Japanese companies have tapped bond markets for record amounts this year, taking advantage of investors’ continued demand for yield amid a wider boom in the region’s dollar debt markets.
Companies have sold $195.3bn worth of yen and dollar-denominated bonds so far this year according to Dealogic. That puts the market 10 per cent ahead of this point in 2016, and surpasses the previous year-to-date record of $187bn set in 2012.
The surge has been driven by a rise in sales of dollar-denominated bonds, which at $59.8bn are running at almost twice their level of five years ago — a trend echoed across the region’s markets.
The dollar boom has prompted a debate as to whether it marks a maturing of Asia’s international bond markets — historically far smaller and more fragmented than in Europe or the US — or simply a fad that will fade when interest rates rise definitively.
A recent sell-off in bond markets, pushing borrowing costs higher, has not yet deterred borrowers. Last week SoftBank, the telecoms to technology giant, sold $4.5bn in junk-rated perpetual bonds — a global record for such an issue.
Bankers are confident the trend can continue for at least a few more quarters, with Japanese companies’ interest in overseas acquisitions expected to continue.
“Japanese corporates in the past relied on bank loans for dollar funding, but their funding needs are getting bigger and bigger, so they now need to raise money in the market,” said Ryota Suzuki, co-head of Japan debt capital markets for Bank of America Merrill Lynch.
He added: “Japanese issuers are very active in expanding internationally and they will also have some refinancing needs. I think for at least a few more years, this trend will be continuing.”
Uncertainty around the political situation and policy in the US has also played a part, prompting investors to park unused cash in their portfolios in the bond markets to improve returns, says Shohei Takahashi, head of the syndicate team at Nomura Securities.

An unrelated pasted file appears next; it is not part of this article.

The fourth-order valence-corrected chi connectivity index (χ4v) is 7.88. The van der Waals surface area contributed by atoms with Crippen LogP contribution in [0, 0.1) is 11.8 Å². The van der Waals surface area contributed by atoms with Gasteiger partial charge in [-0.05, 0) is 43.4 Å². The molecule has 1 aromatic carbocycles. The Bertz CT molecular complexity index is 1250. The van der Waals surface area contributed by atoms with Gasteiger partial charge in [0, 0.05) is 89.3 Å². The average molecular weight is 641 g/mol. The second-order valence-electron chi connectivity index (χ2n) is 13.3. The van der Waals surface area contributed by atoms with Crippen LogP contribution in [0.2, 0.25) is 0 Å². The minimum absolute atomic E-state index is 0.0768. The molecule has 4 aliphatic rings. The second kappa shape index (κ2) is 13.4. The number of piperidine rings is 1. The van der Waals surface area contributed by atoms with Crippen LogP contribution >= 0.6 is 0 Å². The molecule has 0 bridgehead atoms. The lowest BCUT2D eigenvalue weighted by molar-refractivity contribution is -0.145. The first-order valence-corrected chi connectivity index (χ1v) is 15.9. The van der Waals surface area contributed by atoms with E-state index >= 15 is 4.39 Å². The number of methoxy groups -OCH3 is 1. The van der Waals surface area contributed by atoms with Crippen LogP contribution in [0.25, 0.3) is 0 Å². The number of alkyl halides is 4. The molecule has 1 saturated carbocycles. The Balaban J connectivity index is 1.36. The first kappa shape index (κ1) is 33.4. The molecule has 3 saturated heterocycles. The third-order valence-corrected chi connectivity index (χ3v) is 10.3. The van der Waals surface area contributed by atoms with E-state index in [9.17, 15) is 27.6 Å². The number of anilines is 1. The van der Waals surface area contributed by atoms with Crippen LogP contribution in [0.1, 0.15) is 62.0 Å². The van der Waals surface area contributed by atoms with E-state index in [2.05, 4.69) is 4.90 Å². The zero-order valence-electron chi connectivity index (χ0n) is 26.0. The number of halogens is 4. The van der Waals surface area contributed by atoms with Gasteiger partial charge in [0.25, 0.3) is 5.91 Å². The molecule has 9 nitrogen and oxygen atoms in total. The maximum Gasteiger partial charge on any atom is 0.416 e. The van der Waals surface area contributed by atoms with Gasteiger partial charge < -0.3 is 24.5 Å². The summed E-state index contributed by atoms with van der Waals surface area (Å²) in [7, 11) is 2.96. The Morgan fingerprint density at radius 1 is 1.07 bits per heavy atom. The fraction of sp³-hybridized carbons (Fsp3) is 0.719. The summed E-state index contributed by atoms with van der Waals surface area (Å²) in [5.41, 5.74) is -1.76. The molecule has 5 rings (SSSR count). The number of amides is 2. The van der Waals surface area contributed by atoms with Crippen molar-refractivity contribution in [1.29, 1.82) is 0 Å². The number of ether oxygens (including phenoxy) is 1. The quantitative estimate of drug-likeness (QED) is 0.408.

SoftBank accounts for two of the top 10 deals so far this year. Other big borrowers include the finance arm of Toyota, which sold $3.5bn in a four-tranche dollar deal in January. The 10-year part of the deal sold with a coupon of 3.2 per cent.
In the domestic market, Asahi Group raised Y280bn ($2.6bn) to fund the purchase of several breweries in central and eastern Europe. The 10-year part of that deal offered a coupon of 0.33 per cent.
While Japanese interest rates are far lower than those in US terms, currency swaps make the US market attractive to companies who use the derivatives to hedge their foreign exchange exposure from the deals.
Mr Takahashi also said that tighter standard of corporate governance in Japan could have pushed companies debating whether to raise funds via debt or equity, to favour the bond markets.
“So when corporates have a choice between issuing equity or debt, debt would be a much easier choice,” he said.
Asian buyers have accounted for a rising proportion of internationally sold bonds in the region — a trend that is key to any maturing and deepening of Asia’s market. Bankers hope it represents the development of a reliable pool of investment dollars for local companies to tap — thereby avoiding the higher costs of selling bonds to US and European investors.
More than half of SoftBank’s deal last week was sold to Asia-based investors
“In the international market, bond investors are looking for high yield and have higher risk appetite. They are willing to invest in the perpetual bonds based on risk/return analysis, and that is one reason why SoftBank decided to come to the international market,” Mr Suzuki said.